(2) The PHA shall have some mechanism for referring to accessible PBV units a family that includes a person with mobility impairment.

(d) Providing information for persons with limited English proficiency. The PHA should take reasonable steps to assure meaningful access by persons with limited English proficiency in accordance with obligations contained in Title VI of the Civil Rights Act of 1964 and Executive Order 13166.

§983.253   Leasing of contract units.

(a) Owner selection of tenants. (1) During the term of the HAP contract, the owner must lease contract units only to eligible families selected and referred by the PHA from the PHA waiting list.

(2) The owner is responsible for adopting written tenant selection procedures that are consistent with the purpose of improving housing opportunities for very low-income families and reasonably related to program eligibility and an applicant's ability to perform the lease obligations.

(3) An owner must promptly notify in writing any rejected applicant of the grounds for any rejection.

(b) Size of unit. The contract unit leased to each family must be appropriate for the size of the family under the PHA's subsidy standards.

§983.254   Vacancies.

(a) Filling vacant units. (1) The owner must promptly notify the PHA of any vacancy or expected vacancy in a contract unit. After receiving the owner notice, the PHA must make every reasonable effort to refer promptly a sufficient number of families for the owner to fill such vacancies.

(2) The owner must lease vacant contract units only to eligible families on the PHA waiting list referred by the PHA.

(3) The PHA and the owner must make reasonable good faith efforts to minimize the likelihood and length of any vacancy.

(b) Reducing number of contract units. If any contract units have been vacant for a period of 120 or more days since owner notice of vacancy (and notwithstanding the reasonable good faith efforts of the PHA to fill such vacancies), the PHA may give notice to the owner amending the HAP contract to reduce the number of contract units by subtracting the number of contract units (by number of bedrooms) that have been vacant for such period.

§983.255   Tenant screening.

(a) PHA option. (1) The PHA has no responsibility or liability to the owner or any other person for the family's behavior or suitability for tenancy. However, the PHA may opt to screen applicants for family behavior or suitability for tenancy and may deny admission to an applicant based on such screening.

(2) The PHA must conduct any such screening of applicants in accordance with policies stated in the PHA administrative plan.

(b) Owner responsibility. (1) The owner is responsible for screening and selection of the family to occupy the owner's unit.

(2) The owner is responsible for screening of families on the basis of their tenancy histories. An owner may consider a family's background with respect to such factors as:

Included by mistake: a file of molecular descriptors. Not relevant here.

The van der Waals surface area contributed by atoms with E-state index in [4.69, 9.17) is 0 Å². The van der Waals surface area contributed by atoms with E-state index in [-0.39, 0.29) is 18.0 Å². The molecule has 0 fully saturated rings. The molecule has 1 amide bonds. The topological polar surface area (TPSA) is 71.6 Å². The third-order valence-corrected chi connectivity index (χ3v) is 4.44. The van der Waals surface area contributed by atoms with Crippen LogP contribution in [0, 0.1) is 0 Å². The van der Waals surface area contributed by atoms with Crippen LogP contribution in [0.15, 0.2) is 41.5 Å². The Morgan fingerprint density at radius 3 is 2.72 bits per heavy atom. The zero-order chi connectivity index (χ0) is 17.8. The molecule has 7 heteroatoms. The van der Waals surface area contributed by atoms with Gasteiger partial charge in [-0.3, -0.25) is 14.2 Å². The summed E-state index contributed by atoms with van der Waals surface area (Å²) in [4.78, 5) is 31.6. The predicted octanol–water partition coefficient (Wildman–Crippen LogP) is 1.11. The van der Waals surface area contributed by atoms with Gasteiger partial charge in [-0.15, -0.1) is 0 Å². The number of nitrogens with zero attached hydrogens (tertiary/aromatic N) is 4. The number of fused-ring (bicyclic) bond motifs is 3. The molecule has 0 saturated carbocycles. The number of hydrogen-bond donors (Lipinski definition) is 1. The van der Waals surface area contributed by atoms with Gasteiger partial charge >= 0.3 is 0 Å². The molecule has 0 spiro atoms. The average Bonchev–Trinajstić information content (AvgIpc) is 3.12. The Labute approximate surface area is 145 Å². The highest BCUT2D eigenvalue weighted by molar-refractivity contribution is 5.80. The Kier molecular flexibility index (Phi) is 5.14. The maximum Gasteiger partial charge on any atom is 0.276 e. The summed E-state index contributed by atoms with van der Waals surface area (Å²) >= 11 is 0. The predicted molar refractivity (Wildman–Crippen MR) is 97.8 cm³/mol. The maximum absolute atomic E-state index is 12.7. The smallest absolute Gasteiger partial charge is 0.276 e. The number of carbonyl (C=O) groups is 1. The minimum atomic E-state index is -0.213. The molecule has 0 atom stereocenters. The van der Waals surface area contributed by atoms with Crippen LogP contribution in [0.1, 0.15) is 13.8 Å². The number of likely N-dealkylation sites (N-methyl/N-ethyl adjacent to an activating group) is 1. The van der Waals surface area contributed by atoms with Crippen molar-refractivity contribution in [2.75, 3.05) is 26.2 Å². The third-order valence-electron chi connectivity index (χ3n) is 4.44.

(i) Payment of rent and utility bills;

(ii) Caring for a unit and premises;

(iii) Respecting the rights of other residents to the peaceful enjoyment of their housing;

(iv) Drug-related criminal activity or other criminal activity that is a threat to the health, safety, or property of others; and

(v) Compliance with other essential conditions of tenancy;

(c) Providing tenant information to owner. (1) The PHA must give the owner:

(i) The family's current and prior address (as shown in the PHA records); and

(ii) The name and address (if known to the PHA) of the landlord at the family's current and any prior address.

(2) When a family wants to lease a dwelling unit, the PHA may offer the owner other information in the PHA possession about the family, including information about the tenancy history of family members or about drug trafficking and criminal activity by family members.

(3) The PHA must give the family a description of the PHA policy on providing information to owners.

(4) The PHA policy must provide that the PHA will give the same types of information to all owners.

(d) The protections for victims of domestic violence, dating violence, or stalking in 24 CFR part 5, subpart L, apply to tenant screening.

[70 FR 59913, Oct. 13, 2005, as amended at 73 FR 72345, Nov. 28, 2008; 75 FR 66264, Oct. 27, 2010]

§983.256   Lease.

(a) Tenant's legal capacity. The tenant must have legal capacity to enter a lease under state and local law. “Legal capacity” means that the tenant is bound by the terms of the lease and may enforce the terms of the lease against the owner.

(b) Form of lease. (1) The tenant and the owner must enter a written lease for the unit. The lease must be executed by the owner and the tenant.

(2) If the owner uses a standard lease form for rental to unassisted tenants in the locality or the premises, the lease must be in such standard form, except as provided in paragraph (b)(4) of this section. If the owner does not use a standard lease form for rental to unassisted tenants, the owner may use another form of lease, such as a PHA model lease.

(3) In all cases, the lease must include a HUD-required tenancy addendum. The tenancy addendum must include, word-for-word, all provisions required by HUD.

(4) The PHA may review the owner's lease form to determine if the lease complies with state and local law. The PHA may decline to approve the tenancy if the PHA determines that the lease does not comply with state or local law.

(c) Required information. The lease must specify all of the following:

(1) The names of the owner and the tenant;

(2) The unit rented (address, apartment number, if any, and any other information needed to identify the leased contract unit);

(3) The term of the lease (initial term and any provision for renewal);

(4) The amount of the tenant rent to owner. The tenant rent to owner is subject to change during the term of the lease in accordance with HUD requirements;